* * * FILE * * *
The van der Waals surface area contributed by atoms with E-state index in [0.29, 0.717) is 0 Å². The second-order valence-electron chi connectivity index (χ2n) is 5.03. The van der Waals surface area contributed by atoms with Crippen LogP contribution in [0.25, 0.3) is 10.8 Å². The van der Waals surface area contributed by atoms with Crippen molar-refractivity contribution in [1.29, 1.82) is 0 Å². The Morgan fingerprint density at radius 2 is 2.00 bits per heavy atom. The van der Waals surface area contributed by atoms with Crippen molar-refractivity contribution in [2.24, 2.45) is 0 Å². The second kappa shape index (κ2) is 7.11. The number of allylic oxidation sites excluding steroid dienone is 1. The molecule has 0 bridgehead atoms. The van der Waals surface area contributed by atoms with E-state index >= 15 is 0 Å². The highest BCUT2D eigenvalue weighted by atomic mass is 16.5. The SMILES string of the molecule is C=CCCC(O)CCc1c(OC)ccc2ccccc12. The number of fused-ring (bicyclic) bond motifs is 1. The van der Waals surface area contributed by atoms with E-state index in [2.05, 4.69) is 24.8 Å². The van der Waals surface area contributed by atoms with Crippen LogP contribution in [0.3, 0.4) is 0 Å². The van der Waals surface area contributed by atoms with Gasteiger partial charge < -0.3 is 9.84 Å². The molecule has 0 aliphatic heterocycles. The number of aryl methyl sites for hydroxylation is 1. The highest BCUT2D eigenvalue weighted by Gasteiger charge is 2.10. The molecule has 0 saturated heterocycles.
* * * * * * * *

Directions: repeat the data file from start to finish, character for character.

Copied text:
The van der Waals surface area contributed by atoms with E-state index in [0.29, 0.717) is 0 Å². The second-order valence-electron chi connectivity index (χ2n) is 5.03. The van der Waals surface area contributed by atoms with Crippen LogP contribution in [0.25, 0.3) is 10.8 Å². The van der Waals surface area contributed by atoms with Crippen molar-refractivity contribution in [1.29, 1.82) is 0 Å². The Morgan fingerprint density at radius 2 is 2.00 bits per heavy atom. The van der Waals surface area contributed by atoms with Crippen molar-refractivity contribution in [2.24, 2.45) is 0 Å². The second kappa shape index (κ2) is 7.11. The number of allylic oxidation sites excluding steroid dienone is 1. The molecule has 0 bridgehead atoms. The van der Waals surface area contributed by atoms with E-state index >= 15 is 0 Å². The highest BCUT2D eigenvalue weighted by atomic mass is 16.5. The SMILES string of the molecule is C=CCCC(O)CCc1c(OC)ccc2ccccc12. The number of fused-ring (bicyclic) bond motifs is 1. The van der Waals surface area contributed by atoms with E-state index in [2.05, 4.69) is 24.8 Å². The van der Waals surface area contributed by atoms with Crippen LogP contribution in [0.3, 0.4) is 0 Å². The van der Waals surface area contributed by atoms with Gasteiger partial charge < -0.3 is 9.84 Å². The molecule has 0 aliphatic heterocycles. The number of aryl methyl sites for hydroxylation is 1. The highest BCUT2D eigenvalue weighted by Gasteiger charge is 2.10. The molecule has 0 saturated heterocycles.